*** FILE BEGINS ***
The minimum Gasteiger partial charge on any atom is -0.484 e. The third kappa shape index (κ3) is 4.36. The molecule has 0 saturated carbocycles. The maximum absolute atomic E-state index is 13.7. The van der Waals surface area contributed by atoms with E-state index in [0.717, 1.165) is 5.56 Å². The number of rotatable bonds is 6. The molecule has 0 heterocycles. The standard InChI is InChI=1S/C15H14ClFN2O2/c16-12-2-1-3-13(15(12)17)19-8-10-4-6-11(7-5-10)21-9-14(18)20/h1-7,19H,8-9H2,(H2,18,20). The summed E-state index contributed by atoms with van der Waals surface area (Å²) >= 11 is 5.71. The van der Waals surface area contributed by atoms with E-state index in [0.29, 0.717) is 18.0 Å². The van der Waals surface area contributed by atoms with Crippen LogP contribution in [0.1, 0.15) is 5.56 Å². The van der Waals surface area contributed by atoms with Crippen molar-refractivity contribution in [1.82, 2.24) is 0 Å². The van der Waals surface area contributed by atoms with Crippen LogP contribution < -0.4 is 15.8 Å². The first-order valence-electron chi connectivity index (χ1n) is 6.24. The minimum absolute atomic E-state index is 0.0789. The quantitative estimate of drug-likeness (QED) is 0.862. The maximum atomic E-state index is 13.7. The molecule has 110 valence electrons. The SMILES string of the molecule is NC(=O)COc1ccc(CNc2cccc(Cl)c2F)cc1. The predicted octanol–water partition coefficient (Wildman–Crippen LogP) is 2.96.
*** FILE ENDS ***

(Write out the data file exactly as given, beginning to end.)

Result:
The minimum Gasteiger partial charge on any atom is -0.484 e. The third kappa shape index (κ3) is 4.36. The molecule has 0 saturated carbocycles. The maximum absolute atomic E-state index is 13.7. The van der Waals surface area contributed by atoms with E-state index in [0.717, 1.165) is 5.56 Å². The number of rotatable bonds is 6. The molecule has 0 heterocycles. The standard InChI is InChI=1S/C15H14ClFN2O2/c16-12-2-1-3-13(15(12)17)19-8-10-4-6-11(7-5-10)21-9-14(18)20/h1-7,19H,8-9H2,(H2,18,20). The summed E-state index contributed by atoms with van der Waals surface area (Å²) >= 11 is 5.71. The van der Waals surface area contributed by atoms with E-state index in [0.29, 0.717) is 18.0 Å². The van der Waals surface area contributed by atoms with Crippen LogP contribution in [0.1, 0.15) is 5.56 Å². The van der Waals surface area contributed by atoms with Crippen molar-refractivity contribution in [1.82, 2.24) is 0 Å². The van der Waals surface area contributed by atoms with Crippen LogP contribution < -0.4 is 15.8 Å². The first-order valence-electron chi connectivity index (χ1n) is 6.24. The minimum absolute atomic E-state index is 0.0789. The quantitative estimate of drug-likeness (QED) is 0.862. The maximum atomic E-state index is 13.7. The molecule has 110 valence electrons. The SMILES string of the molecule is NC(=O)COc1ccc(CNc2cccc(Cl)c2F)cc1. The predicted octanol–water partition coefficient (Wildman–Crippen LogP) is 2.96.